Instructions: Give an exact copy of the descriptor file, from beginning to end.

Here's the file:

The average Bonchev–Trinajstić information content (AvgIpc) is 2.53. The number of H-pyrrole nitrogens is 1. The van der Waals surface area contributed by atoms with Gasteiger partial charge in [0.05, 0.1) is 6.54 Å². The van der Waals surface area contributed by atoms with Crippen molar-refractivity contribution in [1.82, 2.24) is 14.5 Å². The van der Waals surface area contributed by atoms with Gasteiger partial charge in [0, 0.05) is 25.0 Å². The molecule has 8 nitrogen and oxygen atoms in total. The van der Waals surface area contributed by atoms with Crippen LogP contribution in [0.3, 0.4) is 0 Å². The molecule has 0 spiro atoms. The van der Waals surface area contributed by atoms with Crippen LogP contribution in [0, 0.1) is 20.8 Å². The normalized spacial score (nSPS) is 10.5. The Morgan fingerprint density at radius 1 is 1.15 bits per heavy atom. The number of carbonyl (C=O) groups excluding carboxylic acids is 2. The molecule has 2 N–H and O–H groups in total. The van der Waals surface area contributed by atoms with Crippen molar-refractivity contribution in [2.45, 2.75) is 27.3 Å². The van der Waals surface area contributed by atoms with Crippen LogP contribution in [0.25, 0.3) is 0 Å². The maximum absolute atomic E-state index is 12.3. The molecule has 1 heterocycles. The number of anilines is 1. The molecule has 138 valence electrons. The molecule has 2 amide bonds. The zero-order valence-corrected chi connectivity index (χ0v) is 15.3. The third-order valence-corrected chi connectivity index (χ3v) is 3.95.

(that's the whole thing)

The average Bonchev–Trinajstić information content (AvgIpc) is 2.53. The number of H-pyrrole nitrogens is 1. The van der Waals surface area contributed by atoms with Gasteiger partial charge in [0.05, 0.1) is 6.54 Å². The van der Waals surface area contributed by atoms with Crippen molar-refractivity contribution in [1.82, 2.24) is 14.5 Å². The van der Waals surface area contributed by atoms with Gasteiger partial charge in [0, 0.05) is 25.0 Å². The molecule has 8 nitrogen and oxygen atoms in total. The van der Waals surface area contributed by atoms with Crippen LogP contribution in [0.3, 0.4) is 0 Å². The molecule has 0 spiro atoms. The van der Waals surface area contributed by atoms with Crippen LogP contribution in [0, 0.1) is 20.8 Å². The normalized spacial score (nSPS) is 10.5. The Morgan fingerprint density at radius 1 is 1.15 bits per heavy atom. The number of carbonyl (C=O) groups excluding carboxylic acids is 2. The molecule has 2 N–H and O–H groups in total. The van der Waals surface area contributed by atoms with Crippen molar-refractivity contribution in [2.45, 2.75) is 27.3 Å². The van der Waals surface area contributed by atoms with Crippen LogP contribution in [0.25, 0.3) is 0 Å². The maximum absolute atomic E-state index is 12.3. The molecule has 1 heterocycles. The number of anilines is 1. The molecule has 138 valence electrons. The molecule has 2 amide bonds. The zero-order valence-corrected chi connectivity index (χ0v) is 15.3. The third-order valence-corrected chi connectivity index (χ3v) is 3.95.